Having recovered from the accident and the restorative effects of the brandy, John was no doubt relishing the prospect of telling his chums about his adventure!
The Culpan car and TME 924 had identical engines with adjacent numbers FNS1/3 for the Culpan car and FNS1/4 for TME 924. Engine FNS1/4 was replaced by Lawrence Mitchell and has gone the way of all racing engines and no longer exists, however FNS1/4 has remarkably survived (this is the engine that came third at the 1949 Le Mans 24 hour race!) and it is part of the Twirp collection and it may, one day be installed in TME 924.
These engines produced about 125bhp and the competition cars weighed less than 15cwt (750kg) which gives a power to weight ratio of around 166bhp per tonne which is about the same as a 1971, V12 Series 3 E Type Jaguar so you can see how competitive these cars were in period.
TME 924 was sold in June 1949 to Commander Allison of Halfway Garage for delivery to Patrick Hall who raced it at least once at Silverstone and also loaned it to Bob Gerard who drove it in the Daily Express Production Car Race at Silverstone in August of that year.
The 3 photographs above show Bob Gerard at the International Trophy Meeting at Silverstone in August 1949 where he finished in 7th place. He was awarded a British Racing Driver’s club gold star later that year.
In early 1950 the car was sold to Tony Crook who raced it regularly having painted it red: races included Blandford and Goodwood in May, Silverstone in January and July, the Dundrodd TT in September and Castle Combe in October.
Tony Crook at Blandford. The photograph by Guy Griffiths is dated May 1950. Blandford in Dorset was the first motor racing venue to start after the war.
Tony Crook at Goodwood in May 1950.
Tony Crook, Silverstone July 1950
Tony Crook at the Dundrodd TT in September 1950
In mid-1951 the car was sold to Lawrence Mitchell an ex-fighter pilot with extensive experience in Typhoons, Tempests and Spitfires who used the car, weather permitting, as his daily driver from Cheltenham to Birmingham and back. The roads were relatively free of traffic and speed limits were not yet in force so much of the journey was taken at racing speeds.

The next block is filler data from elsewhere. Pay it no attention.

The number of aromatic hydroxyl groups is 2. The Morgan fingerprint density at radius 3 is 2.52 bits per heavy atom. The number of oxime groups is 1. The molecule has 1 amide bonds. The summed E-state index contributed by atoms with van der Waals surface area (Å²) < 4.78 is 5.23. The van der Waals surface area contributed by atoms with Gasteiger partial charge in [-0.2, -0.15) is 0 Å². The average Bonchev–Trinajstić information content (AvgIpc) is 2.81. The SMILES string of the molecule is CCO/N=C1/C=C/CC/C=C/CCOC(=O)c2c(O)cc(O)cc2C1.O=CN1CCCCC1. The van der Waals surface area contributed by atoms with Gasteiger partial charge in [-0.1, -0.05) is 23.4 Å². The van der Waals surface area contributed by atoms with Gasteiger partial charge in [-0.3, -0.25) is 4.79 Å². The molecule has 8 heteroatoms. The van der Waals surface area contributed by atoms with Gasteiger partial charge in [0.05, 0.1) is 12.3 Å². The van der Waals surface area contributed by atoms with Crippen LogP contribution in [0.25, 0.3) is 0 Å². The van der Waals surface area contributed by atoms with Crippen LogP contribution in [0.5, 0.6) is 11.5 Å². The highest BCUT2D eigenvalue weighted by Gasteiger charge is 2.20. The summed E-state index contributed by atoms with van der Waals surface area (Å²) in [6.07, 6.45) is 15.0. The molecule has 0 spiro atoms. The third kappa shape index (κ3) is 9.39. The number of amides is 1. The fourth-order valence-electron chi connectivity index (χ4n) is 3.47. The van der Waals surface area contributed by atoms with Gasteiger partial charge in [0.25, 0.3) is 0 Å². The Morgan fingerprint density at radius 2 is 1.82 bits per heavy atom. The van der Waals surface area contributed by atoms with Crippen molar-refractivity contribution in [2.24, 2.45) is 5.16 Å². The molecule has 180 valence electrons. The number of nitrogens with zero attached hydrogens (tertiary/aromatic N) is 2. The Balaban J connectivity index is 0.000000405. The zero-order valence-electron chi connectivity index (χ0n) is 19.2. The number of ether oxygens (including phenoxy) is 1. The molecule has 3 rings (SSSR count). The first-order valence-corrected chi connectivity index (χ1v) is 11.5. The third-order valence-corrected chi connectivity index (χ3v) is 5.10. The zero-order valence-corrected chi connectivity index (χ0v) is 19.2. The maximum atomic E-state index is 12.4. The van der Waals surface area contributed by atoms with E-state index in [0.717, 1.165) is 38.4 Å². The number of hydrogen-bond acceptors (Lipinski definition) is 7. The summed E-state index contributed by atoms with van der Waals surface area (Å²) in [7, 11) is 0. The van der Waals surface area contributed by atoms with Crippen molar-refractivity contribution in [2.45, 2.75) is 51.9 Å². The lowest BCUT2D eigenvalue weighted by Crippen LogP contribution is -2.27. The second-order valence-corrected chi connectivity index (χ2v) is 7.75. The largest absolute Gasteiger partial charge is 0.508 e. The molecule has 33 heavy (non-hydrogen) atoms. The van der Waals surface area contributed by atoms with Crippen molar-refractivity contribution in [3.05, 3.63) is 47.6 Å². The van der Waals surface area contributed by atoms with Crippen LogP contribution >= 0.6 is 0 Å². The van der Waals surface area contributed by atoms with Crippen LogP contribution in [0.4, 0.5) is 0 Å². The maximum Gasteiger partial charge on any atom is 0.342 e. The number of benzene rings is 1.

In his two and a half year ownership Lawrence Mitchell raced the car comprehensively at Silverstone, Goodwood (many races including the 9 hours twice), Castle Combe The Isle of Man (Empire Trophy) and Dundrodd.
Lawrence Mitchell at the 1952 Goodwood 9 hours shared with Peter Scott Russell. They get a few more spectators these days.
During his ownership Mitchell agreed with Eric Storey of Bristol Cars that he would replace the engine with their latest high-lift cam engine. In 1952 following a shunt, it was converted by AFN to standard Le Mans Replica front suspension including telescopic shock absorbers and the front bodywork was also altered. An Austin rear axle was fitted together with bolt-on wheels and a modified rear body work.
Mitchell at castle Comb, October 1952.
On the grid in 1953 at the Goodwood Member’s meeting.
At full chat at the May 1953 Goodwood Member’s Meeting.
Mitchell sold the car to Peter Scott –Russell in April 1954 and he owned it until March 1955 during which time he raced it at The Isle of Man, Ibsley, Davidstow, Silverstone, Castle Combe, Crystal Palace, Goodwood, Aintree and Snetterton.
Advertised in March 1955 Autosport, it was purchased by AD Brooks of Cambridge who raced it in a few club races before selling it to Tom James of RAF Duxford who after a couple of sprints sold it through John Aley to John Bain. Bain had a fatal accident at Charterhall and the wreck was bought by Clive Bourchier who rebuilt it with a swallow Doretti body and a side valve Mercury V8. It was bought by Stephen Curtis in October 1965 and rebuilt as a Le Mans Replica using the original chassis, a Bristol engine and a body by Crosthwaite and Gardiner. On completion of the rebuild in 1976 it was bought by Peter Jackson in 1977 who fitted it with an ex Bob Gerard 6 port head.
Peter Jackson sold the car to Harrogate Horseless Carriages in April 2004 who put the car into the H & H Auction in Buxton.
Ratty, being a curious cove couldn’t resist just popping-in to the auction viewing day since he just happened to be passing, after all it’s not often that cars like this come up for auction.
TME 924 stood out like a tart in a nunnery with a totally irresistible “come hither and try me” look but Ratty being made of stern stuff was able to resist temptation, even after looking at the delicious comprehensive history in the document room.
Taking one last final lingering look, the Auctioneer enquired whether Ratty was going to attend the Auction. On hearing a negative response the (by now slightly annoying) auctioneer slid a bidding form across to Ratty and suggested he leave a bid. Ratty explained (protested?) that any bid would be well below their expectations only to be told that “a bid is a bid” (deeply philosophical, these auctioneers) so a suitably modest figure was scribbled on the bidding form and the matter forgotten.
Two days later Ratty’s phone rang. It was a certain Mr Simon Hope (the Auctioneer) congratulating him on his purchase! (Ratty will be forever indebted to Mr Hope for his tenacity!).
The car has been rebuilt yet again but this time by Blakeney Motorsport with meticulous attention to detail and returned to its original low headlamp specification as it was when it competed in the Giro de Sicilia in 1949.
It has regular outings at Harewood Hill Climb and Cholmondeley Sprint and regularly appears in Twirp tours.
Start line..ready to go.